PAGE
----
This is a big day for me. I’m announcing the first in a series of blogs where I give you the “Solin Star Ratings.” You’re probably familiar with my competition. It provides star ratings for many categories of mutual funds. Most of them are actively managed funds, where the fund manager attempts to beat a risk-adjusted benchmark.
My ratings are vastly superior. Let me tell you why.
I feel like a start-up (without venture capital) who has discovered a market ripe for disruption. It’s beyond me why anyone pays attention to my competitor’s “star” ratings.
Typically, funds with stellar recent performance get higher “star” ratings. But relying on past performance is misleading. It has “almost no value whatsoever” as a predictor of future performance.
Even winners of my competitor’s “fund manager of the year” award were unable to demonstrate outperformance in ensuing periods following the award, except for the short-term (3 months) after the award.
A Vanguard study (discussed here) looked at excess returns of funds given a high rating (the coveted “5 stars”) from my competition. It found these funds had a very low probability of maintaining their rating, “confirming that sustainable outperformance is difficult.”
Here’s the argument that finishes off my competition. My highest rated funds are statistically likely to outperform their highest rated funds, particularly over the long term. Here’s one example, among many. For the five-year period ending December 29, 2017, 84.23 of large-cap funds underperformed the S&P 500 index.
Here’s the bottom line: If you’re looking for better performance, you’re better off paying attention to my ratings than theirs.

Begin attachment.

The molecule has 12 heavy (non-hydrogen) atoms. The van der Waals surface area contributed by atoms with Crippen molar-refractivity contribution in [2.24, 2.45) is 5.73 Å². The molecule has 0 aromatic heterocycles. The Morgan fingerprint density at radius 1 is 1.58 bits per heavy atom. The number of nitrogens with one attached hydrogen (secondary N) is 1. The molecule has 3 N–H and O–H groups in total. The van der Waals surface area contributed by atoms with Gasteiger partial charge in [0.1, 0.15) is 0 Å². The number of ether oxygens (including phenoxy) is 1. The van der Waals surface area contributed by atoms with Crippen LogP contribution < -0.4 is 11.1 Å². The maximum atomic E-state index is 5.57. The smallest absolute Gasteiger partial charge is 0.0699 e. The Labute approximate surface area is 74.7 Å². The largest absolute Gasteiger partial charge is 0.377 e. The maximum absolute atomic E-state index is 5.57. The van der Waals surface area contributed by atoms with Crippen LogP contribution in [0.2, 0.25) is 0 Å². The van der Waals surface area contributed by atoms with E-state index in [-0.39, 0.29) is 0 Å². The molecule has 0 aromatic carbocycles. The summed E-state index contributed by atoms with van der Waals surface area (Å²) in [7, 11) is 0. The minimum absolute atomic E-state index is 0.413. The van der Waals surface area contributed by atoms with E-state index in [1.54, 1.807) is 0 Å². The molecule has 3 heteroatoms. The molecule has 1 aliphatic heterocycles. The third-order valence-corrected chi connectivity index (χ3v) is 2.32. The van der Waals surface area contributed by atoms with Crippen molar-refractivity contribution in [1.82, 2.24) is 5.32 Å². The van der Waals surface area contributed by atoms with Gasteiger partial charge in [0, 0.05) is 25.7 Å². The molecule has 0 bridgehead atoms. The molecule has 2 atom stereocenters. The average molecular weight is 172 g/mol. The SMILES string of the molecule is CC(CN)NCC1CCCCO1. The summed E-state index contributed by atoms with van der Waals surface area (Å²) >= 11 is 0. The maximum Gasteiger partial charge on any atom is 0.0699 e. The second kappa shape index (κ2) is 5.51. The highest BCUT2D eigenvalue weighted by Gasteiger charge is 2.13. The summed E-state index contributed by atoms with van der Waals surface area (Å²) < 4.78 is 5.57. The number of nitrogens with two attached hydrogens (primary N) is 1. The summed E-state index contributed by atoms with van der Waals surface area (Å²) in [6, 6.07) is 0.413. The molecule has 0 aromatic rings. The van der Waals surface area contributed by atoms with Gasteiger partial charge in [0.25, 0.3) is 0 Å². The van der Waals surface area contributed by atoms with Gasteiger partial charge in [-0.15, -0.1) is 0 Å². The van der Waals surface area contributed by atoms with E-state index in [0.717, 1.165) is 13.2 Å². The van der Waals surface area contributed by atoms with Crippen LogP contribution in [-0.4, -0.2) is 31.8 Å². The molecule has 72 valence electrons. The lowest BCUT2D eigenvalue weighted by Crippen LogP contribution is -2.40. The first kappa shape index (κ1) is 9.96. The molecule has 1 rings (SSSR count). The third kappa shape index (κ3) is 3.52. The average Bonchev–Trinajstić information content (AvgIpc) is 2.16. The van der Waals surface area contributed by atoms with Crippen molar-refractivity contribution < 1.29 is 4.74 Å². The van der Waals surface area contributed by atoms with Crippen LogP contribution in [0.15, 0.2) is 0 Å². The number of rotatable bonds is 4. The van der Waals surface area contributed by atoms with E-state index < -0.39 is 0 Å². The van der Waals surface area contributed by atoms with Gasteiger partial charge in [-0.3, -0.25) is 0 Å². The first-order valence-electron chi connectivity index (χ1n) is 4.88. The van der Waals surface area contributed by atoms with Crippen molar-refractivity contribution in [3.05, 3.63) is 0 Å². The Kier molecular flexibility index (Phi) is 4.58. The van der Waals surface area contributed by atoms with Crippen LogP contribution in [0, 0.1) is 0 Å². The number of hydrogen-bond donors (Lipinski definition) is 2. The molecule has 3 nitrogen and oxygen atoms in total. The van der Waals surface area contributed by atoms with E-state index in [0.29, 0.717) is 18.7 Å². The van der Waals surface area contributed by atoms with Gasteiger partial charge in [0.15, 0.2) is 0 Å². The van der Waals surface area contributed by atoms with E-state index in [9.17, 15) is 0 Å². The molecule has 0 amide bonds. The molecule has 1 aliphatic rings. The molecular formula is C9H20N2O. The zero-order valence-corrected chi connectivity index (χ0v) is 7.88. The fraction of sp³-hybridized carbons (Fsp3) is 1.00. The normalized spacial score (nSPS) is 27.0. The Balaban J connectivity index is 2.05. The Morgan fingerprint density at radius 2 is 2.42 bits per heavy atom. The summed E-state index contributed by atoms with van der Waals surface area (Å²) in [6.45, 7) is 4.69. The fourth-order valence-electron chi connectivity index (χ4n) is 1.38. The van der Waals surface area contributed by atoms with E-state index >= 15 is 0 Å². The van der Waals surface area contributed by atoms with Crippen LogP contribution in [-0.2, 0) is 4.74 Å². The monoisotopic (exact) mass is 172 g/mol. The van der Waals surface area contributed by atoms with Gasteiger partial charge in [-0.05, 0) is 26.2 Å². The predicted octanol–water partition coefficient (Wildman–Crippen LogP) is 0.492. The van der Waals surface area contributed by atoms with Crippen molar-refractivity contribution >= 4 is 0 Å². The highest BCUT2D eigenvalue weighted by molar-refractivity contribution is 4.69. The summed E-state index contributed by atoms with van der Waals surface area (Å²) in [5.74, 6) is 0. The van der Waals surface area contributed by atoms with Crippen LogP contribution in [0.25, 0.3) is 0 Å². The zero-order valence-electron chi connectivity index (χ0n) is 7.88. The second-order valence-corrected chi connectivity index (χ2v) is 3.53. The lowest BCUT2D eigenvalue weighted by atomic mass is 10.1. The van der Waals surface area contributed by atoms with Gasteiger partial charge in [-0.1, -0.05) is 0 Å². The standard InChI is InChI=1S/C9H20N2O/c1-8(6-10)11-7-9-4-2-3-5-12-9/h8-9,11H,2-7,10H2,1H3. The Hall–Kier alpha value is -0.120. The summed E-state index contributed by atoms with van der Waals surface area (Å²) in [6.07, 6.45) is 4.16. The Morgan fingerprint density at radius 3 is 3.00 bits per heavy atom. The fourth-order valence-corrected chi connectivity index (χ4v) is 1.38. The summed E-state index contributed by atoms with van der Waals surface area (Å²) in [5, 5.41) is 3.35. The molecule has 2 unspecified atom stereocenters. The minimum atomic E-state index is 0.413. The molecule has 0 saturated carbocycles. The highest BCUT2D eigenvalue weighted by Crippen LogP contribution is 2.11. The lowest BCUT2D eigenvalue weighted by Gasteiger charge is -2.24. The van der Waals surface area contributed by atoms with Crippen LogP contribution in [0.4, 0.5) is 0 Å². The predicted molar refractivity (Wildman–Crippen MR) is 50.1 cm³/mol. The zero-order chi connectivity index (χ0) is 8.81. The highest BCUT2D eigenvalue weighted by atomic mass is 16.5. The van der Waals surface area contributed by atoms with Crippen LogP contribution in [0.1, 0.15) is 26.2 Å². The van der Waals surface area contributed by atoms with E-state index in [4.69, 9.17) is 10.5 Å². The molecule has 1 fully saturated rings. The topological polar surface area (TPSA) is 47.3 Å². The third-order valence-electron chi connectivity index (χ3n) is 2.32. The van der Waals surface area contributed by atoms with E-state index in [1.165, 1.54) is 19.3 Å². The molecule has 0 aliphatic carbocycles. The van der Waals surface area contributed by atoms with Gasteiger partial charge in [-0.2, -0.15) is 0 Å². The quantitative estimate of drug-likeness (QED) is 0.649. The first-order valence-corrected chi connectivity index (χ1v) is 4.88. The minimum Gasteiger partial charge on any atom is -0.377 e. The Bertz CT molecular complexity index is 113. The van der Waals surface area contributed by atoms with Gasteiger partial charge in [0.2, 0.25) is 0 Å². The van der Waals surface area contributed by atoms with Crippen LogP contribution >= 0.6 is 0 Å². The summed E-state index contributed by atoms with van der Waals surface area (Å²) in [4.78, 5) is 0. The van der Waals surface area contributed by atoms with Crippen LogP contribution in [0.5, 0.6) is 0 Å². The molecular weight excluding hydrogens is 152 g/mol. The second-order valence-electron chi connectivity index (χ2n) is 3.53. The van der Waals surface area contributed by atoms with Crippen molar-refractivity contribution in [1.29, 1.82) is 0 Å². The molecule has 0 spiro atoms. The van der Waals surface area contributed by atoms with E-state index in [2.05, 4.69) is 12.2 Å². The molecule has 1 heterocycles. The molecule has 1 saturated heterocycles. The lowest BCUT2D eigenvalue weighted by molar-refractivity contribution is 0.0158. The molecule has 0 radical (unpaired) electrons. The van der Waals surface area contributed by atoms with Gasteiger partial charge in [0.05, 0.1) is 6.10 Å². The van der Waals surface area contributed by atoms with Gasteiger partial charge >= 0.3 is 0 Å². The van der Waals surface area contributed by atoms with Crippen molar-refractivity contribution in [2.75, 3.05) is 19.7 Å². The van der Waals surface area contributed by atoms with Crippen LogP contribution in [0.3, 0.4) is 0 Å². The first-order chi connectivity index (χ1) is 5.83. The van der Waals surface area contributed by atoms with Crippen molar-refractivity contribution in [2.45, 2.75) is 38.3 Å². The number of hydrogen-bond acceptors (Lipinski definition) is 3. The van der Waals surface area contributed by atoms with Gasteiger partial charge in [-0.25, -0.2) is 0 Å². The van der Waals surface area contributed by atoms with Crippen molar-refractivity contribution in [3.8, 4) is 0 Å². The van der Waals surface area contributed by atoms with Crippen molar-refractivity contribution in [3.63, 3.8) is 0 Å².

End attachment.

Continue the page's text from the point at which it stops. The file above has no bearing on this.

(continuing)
It’s a no-brainer.
Solin’s 10-star ratings
My ratings go from 1-star (terrible) to 10-stars (the best). Here are my 10-star rated funds for mutual funds that track the U.S. stock market using various indexes. These funds are appropriate for those seeking a broadly diversified portfolio of U.S. stocks. They provide broader diversification than funds that track only the S&P 500 index.
These funds are listed in no particular order.
- Vanguard Total Stock Market Index Fund (VTSMX)
Also available with a higher minimum ($10,000) (VTSAX)
VTSMX has a minimum of $3000.
The management fee for VTSMX is 0.14%.
The management fee for VTSAX is 0.04%.
- Schwab Total Stock Market Index Fund (SWTSX)
This fund has a management fee of only 0.03%. There is no minimum investment.
- Fidelity Total Market Index Fund Premium and Investor Class
Investor Class is FSTMX. Management fee is 0.09% Minimum is $2500.
Premium Class is FSTVX. Management fee is 0.035% Minimum is $10,000.
All of these funds enjoy my 10-star rating because they track a broad index, providing appropriate diversification for those seeking exposure to the U.S. stock market. These fund families are currently engaged in a “race to the bottom” to see who has the lowest fees. As an investor, you’re the beneficiary.
You can’t go wrong with any of these funds.
I will deal with Exchange Traded Funds and will rate index funds in other asset classes in future newsletters.
Resource of the week
Here’s a quote from my competitor that appeared in this article: If there’s anything in the whole world of mutual funds that you can take to the bank, it’s that expense ratios help you make a better decision. In every single time period and data point tested, low-cost funds beat high-cost funds.
My 10-star rated funds have lower expense ratios (management fees) than their actively managed funds.
They are a mega-billion dollar organization with massive resources.
I work alone on my MAC desktop.
I know it’s difficult to believe, but my ratings are likely more helpful than theirs.